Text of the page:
How Much Should a Seattle Landlord Allocate for Monthly Maintenance - Article Banner

Budgeting for standard monthly and/semi-annual maintenance and repairs are two aspects of rental property management that Seattle landlords cannot ignore. Having a regular and consistent budget for ongoing preventative maintenance and savings for larger capital expenses may seem expensive. However, failing to account for maintenance will undoubtedly cost you more with exorbitant rates for emergency repairs and vendor scheduling when systems fail. A reasonable monthly amount can extend the life of the major systems (and most expensive to replace) by years, which in the long run will substantially increase your cash flow and overall return on investment. In addition, well-maintained property is much more desirable to prospective tenants and will command a higher market rent, than a property with deferred maintenance and only marginally functional systems. 

It can be difficult to predict the monthly cost of emergency repairs as you never really know what is going to fail, how much it’s going to cost or when it will be necessary especially if you’re not regularly maintaining your systems. 

With a regular maintenance program, a bit of foresight is gained when larger expenses are coming. An expert HVAC Technician that provides annual service can gauge when the unit is reaching the end of its serviceable life, so landlords can start to plan and save even as far as 1-2 years in advance for having to replace a unit. 

If there are evergreen trees close by your rental property, having the roof cleaned and treated regularly for moss can extend its lifespan by 5-10 years and avoid leaks that could further damage the interior of your property. 

During unit turnovers, spending a little extra money to add a couple more hours and a few items to a handyman’s scope of work to clear p-traps, re-caulk plumbing fixtures, tighten door/cabinet hinges, clear gutters, etc. when they will be on-sight taking care of regulatory mandated items (testing smoke detectors/carbon monoxide detectors, rekeying locks, etc.) is by far more efficient and cost-effective than waiting until those issues develop into a clogged kitchen/bathroom sink, a water-soaked subfloor and mold issue, cabinet door that falls off, a bathroom door that won’t close, or a roof leak or clogged storm drain line, that a tenant complains about and you as a landlord are mandated by Washington state law to respond within difficult to achieve timelines and having to dispatch a specific vendor to deal with each larger issue individually. 

A recent report suggested that homeowners spend an average of $1,105 on maintenance every year, and more than a third of owners encountered an emergency repair that they weren’t expecting. Here are some tips for Seattle landlords to calculate and allocate a monthly maintenance budget for your investment rental.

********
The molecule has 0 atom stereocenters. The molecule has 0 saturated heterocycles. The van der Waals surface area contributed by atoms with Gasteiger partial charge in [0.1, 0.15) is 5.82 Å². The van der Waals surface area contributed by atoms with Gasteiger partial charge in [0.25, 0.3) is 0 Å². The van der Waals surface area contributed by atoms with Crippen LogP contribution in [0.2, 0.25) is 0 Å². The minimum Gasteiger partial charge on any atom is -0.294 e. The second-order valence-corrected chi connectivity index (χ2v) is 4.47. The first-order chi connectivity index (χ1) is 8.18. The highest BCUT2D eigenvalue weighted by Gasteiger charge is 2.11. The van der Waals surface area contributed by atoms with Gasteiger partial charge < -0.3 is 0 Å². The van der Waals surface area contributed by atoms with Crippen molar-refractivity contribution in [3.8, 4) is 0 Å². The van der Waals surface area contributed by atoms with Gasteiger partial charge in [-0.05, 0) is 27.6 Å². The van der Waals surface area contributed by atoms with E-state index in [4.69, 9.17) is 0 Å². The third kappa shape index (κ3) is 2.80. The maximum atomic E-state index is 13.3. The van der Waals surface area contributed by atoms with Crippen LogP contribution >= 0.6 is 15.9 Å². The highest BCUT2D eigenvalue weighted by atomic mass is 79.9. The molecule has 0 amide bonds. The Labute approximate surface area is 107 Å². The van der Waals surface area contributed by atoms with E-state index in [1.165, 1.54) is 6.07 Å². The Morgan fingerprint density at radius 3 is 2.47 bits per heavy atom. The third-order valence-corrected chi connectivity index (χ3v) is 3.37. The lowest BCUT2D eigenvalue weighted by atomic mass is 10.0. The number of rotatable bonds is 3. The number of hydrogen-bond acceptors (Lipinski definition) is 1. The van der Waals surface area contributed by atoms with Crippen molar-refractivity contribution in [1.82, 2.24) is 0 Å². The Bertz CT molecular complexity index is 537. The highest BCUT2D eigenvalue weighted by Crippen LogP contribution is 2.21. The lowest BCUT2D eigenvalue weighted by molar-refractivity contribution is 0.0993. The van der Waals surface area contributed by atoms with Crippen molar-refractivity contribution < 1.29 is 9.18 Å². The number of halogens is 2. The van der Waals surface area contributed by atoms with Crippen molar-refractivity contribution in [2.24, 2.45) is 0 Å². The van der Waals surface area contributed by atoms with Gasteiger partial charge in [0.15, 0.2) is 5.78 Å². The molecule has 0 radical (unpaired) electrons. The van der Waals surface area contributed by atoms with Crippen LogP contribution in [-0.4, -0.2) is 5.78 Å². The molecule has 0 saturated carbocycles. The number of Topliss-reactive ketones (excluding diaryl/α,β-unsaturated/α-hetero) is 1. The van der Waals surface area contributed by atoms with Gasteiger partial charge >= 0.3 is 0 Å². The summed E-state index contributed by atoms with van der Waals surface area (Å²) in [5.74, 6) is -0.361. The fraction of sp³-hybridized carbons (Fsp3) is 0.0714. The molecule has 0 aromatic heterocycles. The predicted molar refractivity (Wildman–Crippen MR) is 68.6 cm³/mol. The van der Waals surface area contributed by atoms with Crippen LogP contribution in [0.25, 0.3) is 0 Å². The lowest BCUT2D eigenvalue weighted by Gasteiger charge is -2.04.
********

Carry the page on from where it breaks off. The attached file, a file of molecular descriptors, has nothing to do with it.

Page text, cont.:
Reserve One Percent of Total Home Value

A best practice in property management is the One Percent Rule, i.e., you set aside one percent of your home value annually for ongoing maintenance. For example, if you own a single-family rental home that costs $600,000, you’ll want to set aside $6,000 a year for maintenance. You can further break this down to find monthly maintenance costs.

Although this method of calculation is not completely reliable, it provides you with a place to start. For example, if you want to save $6,000 per year to cover the cost of maintaining your rental property, you can reserve $500 of your monthly rental income for potential maintenance costs. If you have a home that’s in great condition, this can be reduced further to $200 or $300 per month. 

Reserve 10 Percent of Rental Income

Some landlords set aside 10 percent of their monthly income to cover any potential maintenance needs for that month. For instance, if you’re renting out your home for $2,500, you can save $250 a month for plumbing costs, gutter cleaning, or HVAC servicing. However, as these expenses do not occur every month, you can save up in the months when you do not have a lot of maintenance to cover larger repairs later, such as roof replacements or new flooring.

Personalize Your Maintenance Savings Plan

There’s no hard and fast rule to decide what amount you should allocate to your monthly maintenance budget. You might want to incorporate both the one percent rule and the percentage of monthly rent rule. If you take the averages above: $500 per month under the one percent rule and $250 per month under the monthly rent rule, the total average comes to $375 per month. You can calculate your personalized maintenance budget in a similar manner.

How Much Should a Seattle Landlord Allocate for Monthly Maintenance - Article BannerFor owners with multiple properties a pooled maintenance fund and/or equity line of credit may be a good idea to lessen the hit to cash flow. Also, as your rental property portfolio grows the scales of the economy help to reduce the burden of saving for maintenance expenses. It is a rare event for a landlord with 10 or more properties to have simultaneous issues at all of their properties. 

Just remember it’s not a matter of when maintenance costs will arise. Putting a preventative maintenance plan in place and savings for larger capital improvements will help you to maximize both your cash flow and overall return on investment, all making your property more attractive to tenant prospects. 

Talk to a trusted property manager who can work with you on preparing and putting a regular maintenance plan into action, repairing, and protecting your investment. For more customized advice on how to allocate monthly maintenance, contact our team at ACRES Property Management. We provide residential management to owners and investors in Seattle as well as Tacoma, Burien, Normandy Park, Des Moines, Federal Way, and surrounding areas.